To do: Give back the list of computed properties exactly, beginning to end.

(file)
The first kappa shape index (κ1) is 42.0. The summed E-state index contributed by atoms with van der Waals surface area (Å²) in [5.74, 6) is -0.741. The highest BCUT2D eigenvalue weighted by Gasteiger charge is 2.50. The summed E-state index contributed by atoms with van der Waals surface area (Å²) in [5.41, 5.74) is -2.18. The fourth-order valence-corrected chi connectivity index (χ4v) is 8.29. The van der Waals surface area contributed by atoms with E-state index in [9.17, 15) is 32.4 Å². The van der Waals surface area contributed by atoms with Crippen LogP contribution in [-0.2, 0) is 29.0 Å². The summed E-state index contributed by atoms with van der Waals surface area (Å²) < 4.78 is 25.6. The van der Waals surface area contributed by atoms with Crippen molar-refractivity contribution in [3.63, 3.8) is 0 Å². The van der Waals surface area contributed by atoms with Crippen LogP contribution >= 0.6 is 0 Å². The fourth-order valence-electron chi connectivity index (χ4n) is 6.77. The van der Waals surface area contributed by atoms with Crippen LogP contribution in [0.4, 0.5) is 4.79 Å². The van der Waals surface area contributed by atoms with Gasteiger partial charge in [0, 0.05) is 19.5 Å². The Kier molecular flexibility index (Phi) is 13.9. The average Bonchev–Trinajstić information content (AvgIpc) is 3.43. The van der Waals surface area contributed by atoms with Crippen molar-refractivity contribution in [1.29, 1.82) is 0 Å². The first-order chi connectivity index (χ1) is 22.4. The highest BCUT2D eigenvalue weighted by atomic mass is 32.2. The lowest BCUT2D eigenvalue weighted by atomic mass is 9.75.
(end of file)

The first kappa shape index (κ1) is 42.0. The summed E-state index contributed by atoms with van der Waals surface area (Å²) in [5.74, 6) is -0.741. The highest BCUT2D eigenvalue weighted by Gasteiger charge is 2.50. The summed E-state index contributed by atoms with van der Waals surface area (Å²) in [5.41, 5.74) is -2.18. The fourth-order valence-corrected chi connectivity index (χ4v) is 8.29. The van der Waals surface area contributed by atoms with E-state index in [9.17, 15) is 32.4 Å². The van der Waals surface area contributed by atoms with Crippen LogP contribution in [-0.2, 0) is 29.0 Å². The summed E-state index contributed by atoms with van der Waals surface area (Å²) < 4.78 is 25.6. The van der Waals surface area contributed by atoms with Crippen molar-refractivity contribution in [3.63, 3.8) is 0 Å². The van der Waals surface area contributed by atoms with Crippen LogP contribution >= 0.6 is 0 Å². The fourth-order valence-electron chi connectivity index (χ4n) is 6.77. The van der Waals surface area contributed by atoms with Crippen LogP contribution in [0.4, 0.5) is 4.79 Å². The van der Waals surface area contributed by atoms with Gasteiger partial charge in [0, 0.05) is 19.5 Å². The Kier molecular flexibility index (Phi) is 13.9. The average Bonchev–Trinajstić information content (AvgIpc) is 3.43. The van der Waals surface area contributed by atoms with Crippen molar-refractivity contribution in [1.29, 1.82) is 0 Å². The first-order chi connectivity index (χ1) is 22.4. The highest BCUT2D eigenvalue weighted by atomic mass is 32.2. The lowest BCUT2D eigenvalue weighted by atomic mass is 9.75.